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22 September 2008 @ 04:41 pm
The Hoard Potato: Game Host Notes  
Many games with a Flaw or Disadvantage mechanic include at least one that gives the PC in question a recurring Enemy.

In a well-designed system, Flaws like this make great Adventure Hooks. They can add flavor to any adventure -- and if the Game Host doesn't have enough prep time before a session, he can always throw one together based on the Flaws the PCs have.

As a general rule, it's a good idea for the Game Host to let those adversaries show their hands.

In Ironclaw, however, it might be a foe paw.
John "The Gneech" Robey: Shushthe_gneech on September 23rd, 2008 12:03 am (UTC)
*bapples you with a trout*

leonard_arlotteleonard_arlotte on September 23rd, 2008 12:05 am (UTC)

Seriously, in my restarted Ironclaw game, I told the players that if they wanted to have a Foe, they had to give me a write up of that person. I had too many people in previous games take the points for a foe, but then leave it to me to fill in the details. When I could remember I certainly made them regret it, but it took some of the creative juice that I would have preferred to direct toward the plot.

Curiously, since I now require them to do work for a Foe (or a Rival, or a romance), they don't seem to want to take that flaw.
Sternbunny, sharp pointy-teethed rabbitsternbunny on September 23rd, 2008 12:22 am (UTC)

Shadow Dragonshdragon on September 23rd, 2008 01:21 am (UTC)
So.. I saw this comment and I thought "Hey, I used to know someone named Beth that also knew Athe though the old A.F.D. days... I wonder.." So I did some poking and found some interesting things..

See, the Beth I was acquainted with went to UIUC at the same time I did and helpfully photocopied some cute dragon cross-stitch patterns for me right before she graduated. Also went to a TMBG/Hootie concert which was awesome.

So, either, "Hi" to someone I haven't talked to in many years, or apologies for sounding like a crazy stalker person.
Sternbunny, sharp pointy-teethed rabbitsternbunny on September 27th, 2008 12:17 am (UTC)
Was this Beth associated with plushies, puns and food fights?

Nope, never heard of her.

;) Hi! How are you doing? Hope everything is going well with you!

Christopher Bradleycpxbrex on September 23rd, 2008 02:04 am (UTC)

Pun aside, I have come to the conclusion that no "enemy" disadvantage should ever be given to, uh, anyone. I mean, OF COURSE the PCs have enemies. They're PLAYER CHARACTERS. You don't get more in game resources because you're an adventurer!
SilverClawbfdragon on September 23rd, 2008 06:09 am (UTC)
Suddenly I have this image of a GM telling the player that his character has this huge conspiracy against him, dropping little hints, even making sure other charters drop little signs, having symbols and signs of that great conspiracy littered around the towns he goes to...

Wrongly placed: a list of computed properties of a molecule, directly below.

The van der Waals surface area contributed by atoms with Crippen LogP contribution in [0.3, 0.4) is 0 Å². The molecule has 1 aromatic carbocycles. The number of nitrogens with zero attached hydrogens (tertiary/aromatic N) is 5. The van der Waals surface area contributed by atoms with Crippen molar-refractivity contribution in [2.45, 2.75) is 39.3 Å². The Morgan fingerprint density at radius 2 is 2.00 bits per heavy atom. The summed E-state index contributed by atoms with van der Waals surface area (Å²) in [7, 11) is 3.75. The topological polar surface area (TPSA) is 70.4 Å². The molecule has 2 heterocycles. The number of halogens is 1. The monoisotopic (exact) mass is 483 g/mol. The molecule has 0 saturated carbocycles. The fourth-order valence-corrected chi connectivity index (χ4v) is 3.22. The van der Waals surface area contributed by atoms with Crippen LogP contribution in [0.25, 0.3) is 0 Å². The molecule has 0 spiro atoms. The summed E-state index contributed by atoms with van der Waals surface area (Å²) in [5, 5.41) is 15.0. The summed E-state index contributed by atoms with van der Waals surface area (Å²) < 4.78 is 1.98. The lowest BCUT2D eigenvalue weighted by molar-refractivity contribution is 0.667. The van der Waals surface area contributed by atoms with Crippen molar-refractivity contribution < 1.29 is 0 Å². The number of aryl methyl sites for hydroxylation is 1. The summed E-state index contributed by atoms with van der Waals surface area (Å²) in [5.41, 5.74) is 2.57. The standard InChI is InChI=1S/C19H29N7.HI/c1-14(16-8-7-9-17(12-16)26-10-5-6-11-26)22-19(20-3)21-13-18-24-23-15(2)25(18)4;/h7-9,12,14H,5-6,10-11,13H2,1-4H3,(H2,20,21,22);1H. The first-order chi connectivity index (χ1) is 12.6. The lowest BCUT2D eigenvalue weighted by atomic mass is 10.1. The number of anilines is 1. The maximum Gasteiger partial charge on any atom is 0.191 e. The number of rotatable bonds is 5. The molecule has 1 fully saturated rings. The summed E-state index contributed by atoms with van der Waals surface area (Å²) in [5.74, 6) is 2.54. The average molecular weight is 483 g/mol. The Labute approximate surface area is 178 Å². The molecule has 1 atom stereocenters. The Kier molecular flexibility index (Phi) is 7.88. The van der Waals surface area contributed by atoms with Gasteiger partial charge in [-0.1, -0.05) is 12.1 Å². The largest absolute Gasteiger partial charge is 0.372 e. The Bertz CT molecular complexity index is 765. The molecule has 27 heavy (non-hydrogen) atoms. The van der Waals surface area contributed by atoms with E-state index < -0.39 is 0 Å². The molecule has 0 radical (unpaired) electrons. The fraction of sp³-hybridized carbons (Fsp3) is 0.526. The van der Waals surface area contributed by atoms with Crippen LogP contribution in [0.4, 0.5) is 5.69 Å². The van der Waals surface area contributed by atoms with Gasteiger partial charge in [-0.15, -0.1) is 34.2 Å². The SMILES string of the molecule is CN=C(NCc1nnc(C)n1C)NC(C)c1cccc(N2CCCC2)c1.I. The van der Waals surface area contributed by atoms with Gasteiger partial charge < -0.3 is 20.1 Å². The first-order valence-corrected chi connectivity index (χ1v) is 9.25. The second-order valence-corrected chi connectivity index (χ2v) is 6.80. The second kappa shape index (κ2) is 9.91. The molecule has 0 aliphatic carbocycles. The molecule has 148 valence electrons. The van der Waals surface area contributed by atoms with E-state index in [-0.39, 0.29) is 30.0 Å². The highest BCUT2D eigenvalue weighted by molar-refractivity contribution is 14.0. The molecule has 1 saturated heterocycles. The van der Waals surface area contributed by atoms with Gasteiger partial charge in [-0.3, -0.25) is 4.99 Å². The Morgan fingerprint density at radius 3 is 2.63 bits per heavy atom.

That is: the disadvantage the character actually has is schizophrenia, but even the player doesn't know.

I guess it wouldn't last, especially if you wanted to get the other players into it, but it would be amusing to see how long it could go for.
Christopher Bradleycpxbrex on September 23rd, 2008 05:35 pm (UTC)
So, you've been in my games?! ;)
Your Obedient Serpent: facepalmathelind on September 24th, 2008 01:07 am (UTC)
*spit take*
Your Obedient Serpent: gamingathelind on September 23rd, 2008 06:38 am (UTC)
A recent trend that's popped up in games like the new World of Darkness and the second edition of Mutants & Masterminds is the idea of the complication. Instead of giving you more starting points, Complication-style flaws give you either extra XP (the WoD approach) or extra "Hero Points" (a mechanic used in M&M to let PCs bend the rules or game events in their favor) -- but only when the Flaw in question actually affects the game. The M&M approach is particularly elegant, giving PCs a chance to Do Unto The Plot in exchange for the Plot Doing Unto Them.
Christopher Bradleycpxbrex on September 23rd, 2008 05:46 pm (UTC)
Which is better than a "traditional disadvantage" but still not good, IMO.

I mean, uh, the plot is already gonna screw you. There are going to be supervillains in M&M, frex, and it is superficially obvious that if those villains are hooked into the background of one or more of the player characters that's a good thing. So when I tell my GM that the Magnificent Mountain Lion has tussled with the gun toting, mass murdering vigilante Corporal Punishment in the past and that villain shows up in the game . . . why should I get character resources because the GM listened to me about my background? Isn't the pleasure of having recurring bad guys enough? I need to be BRIBED to participate in the game in a full fashion? ;)

And I utterly loathe the "more XP" thing. Hero points in M&M are transient, but XP last forever, allowing one player to consistently develop faster than other characters who - for whatever reason - don't have the same kind of development. These days, I'm a pretty firm believer in the Iron Experience Bowl. Everyone gets the same. I've been in too many games where imbalances in experience cause bad feelings, and there's really no way to do it without some kind of favoritism, I think, or at least the appearance of favoritism.
Anvil*: Bubblethoughtsdriftby on September 24th, 2008 12:32 am (UTC)
character flaws are interesting in a character even without any offsetting gain in mechanics. even minor ones like going a few miles out of their way for just the rumor of good seafood. Overly negative personality traits should be avoided though, as those types of character flaws seem prone to calamity (from the other annoyed players if not the NPCs).